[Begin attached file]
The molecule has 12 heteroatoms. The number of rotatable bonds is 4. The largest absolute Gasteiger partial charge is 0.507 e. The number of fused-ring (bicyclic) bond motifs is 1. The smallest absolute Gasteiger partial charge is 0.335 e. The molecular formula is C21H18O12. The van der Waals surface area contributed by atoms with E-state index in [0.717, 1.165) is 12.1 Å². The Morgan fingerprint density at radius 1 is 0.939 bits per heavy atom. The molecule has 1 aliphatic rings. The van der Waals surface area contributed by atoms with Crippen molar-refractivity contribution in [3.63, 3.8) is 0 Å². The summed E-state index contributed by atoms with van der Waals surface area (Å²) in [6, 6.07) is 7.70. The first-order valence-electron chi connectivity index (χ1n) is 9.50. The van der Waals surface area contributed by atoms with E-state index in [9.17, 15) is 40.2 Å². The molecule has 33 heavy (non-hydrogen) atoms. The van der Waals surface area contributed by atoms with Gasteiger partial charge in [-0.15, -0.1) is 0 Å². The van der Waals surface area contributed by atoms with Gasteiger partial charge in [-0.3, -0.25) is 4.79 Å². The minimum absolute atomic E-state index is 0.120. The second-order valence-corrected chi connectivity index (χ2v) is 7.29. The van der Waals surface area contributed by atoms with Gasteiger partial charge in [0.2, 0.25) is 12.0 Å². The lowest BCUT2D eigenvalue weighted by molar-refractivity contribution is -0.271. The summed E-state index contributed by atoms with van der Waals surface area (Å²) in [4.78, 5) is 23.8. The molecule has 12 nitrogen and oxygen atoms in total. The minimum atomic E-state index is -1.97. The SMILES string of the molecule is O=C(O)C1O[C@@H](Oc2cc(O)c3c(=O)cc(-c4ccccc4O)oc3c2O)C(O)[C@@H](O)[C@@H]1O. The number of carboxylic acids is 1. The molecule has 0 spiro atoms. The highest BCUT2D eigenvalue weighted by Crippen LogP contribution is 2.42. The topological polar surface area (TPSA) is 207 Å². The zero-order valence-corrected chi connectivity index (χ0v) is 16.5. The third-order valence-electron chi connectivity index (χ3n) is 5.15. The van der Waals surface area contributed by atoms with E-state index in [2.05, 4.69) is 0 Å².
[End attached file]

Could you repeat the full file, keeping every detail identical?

The molecule has 12 heteroatoms. The number of rotatable bonds is 4. The largest absolute Gasteiger partial charge is 0.507 e. The number of fused-ring (bicyclic) bond motifs is 1. The smallest absolute Gasteiger partial charge is 0.335 e. The molecular formula is C21H18O12. The van der Waals surface area contributed by atoms with E-state index in [0.717, 1.165) is 12.1 Å². The Morgan fingerprint density at radius 1 is 0.939 bits per heavy atom. The molecule has 1 aliphatic rings. The van der Waals surface area contributed by atoms with Crippen molar-refractivity contribution in [3.63, 3.8) is 0 Å². The summed E-state index contributed by atoms with van der Waals surface area (Å²) in [6, 6.07) is 7.70. The first-order valence-electron chi connectivity index (χ1n) is 9.50. The van der Waals surface area contributed by atoms with E-state index in [9.17, 15) is 40.2 Å². The molecule has 33 heavy (non-hydrogen) atoms. The van der Waals surface area contributed by atoms with Gasteiger partial charge in [-0.15, -0.1) is 0 Å². The van der Waals surface area contributed by atoms with Gasteiger partial charge in [-0.3, -0.25) is 4.79 Å². The minimum absolute atomic E-state index is 0.120. The second-order valence-corrected chi connectivity index (χ2v) is 7.29. The van der Waals surface area contributed by atoms with Gasteiger partial charge in [0.2, 0.25) is 12.0 Å². The lowest BCUT2D eigenvalue weighted by molar-refractivity contribution is -0.271. The summed E-state index contributed by atoms with van der Waals surface area (Å²) in [4.78, 5) is 23.8. The molecule has 12 nitrogen and oxygen atoms in total. The minimum atomic E-state index is -1.97. The SMILES string of the molecule is O=C(O)C1O[C@@H](Oc2cc(O)c3c(=O)cc(-c4ccccc4O)oc3c2O)C(O)[C@@H](O)[C@@H]1O. The number of carboxylic acids is 1. The molecule has 0 spiro atoms. The highest BCUT2D eigenvalue weighted by Crippen LogP contribution is 2.42. The topological polar surface area (TPSA) is 207 Å². The zero-order valence-corrected chi connectivity index (χ0v) is 16.5. The third-order valence-electron chi connectivity index (χ3n) is 5.15. The van der Waals surface area contributed by atoms with E-state index in [2.05, 4.69) is 0 Å².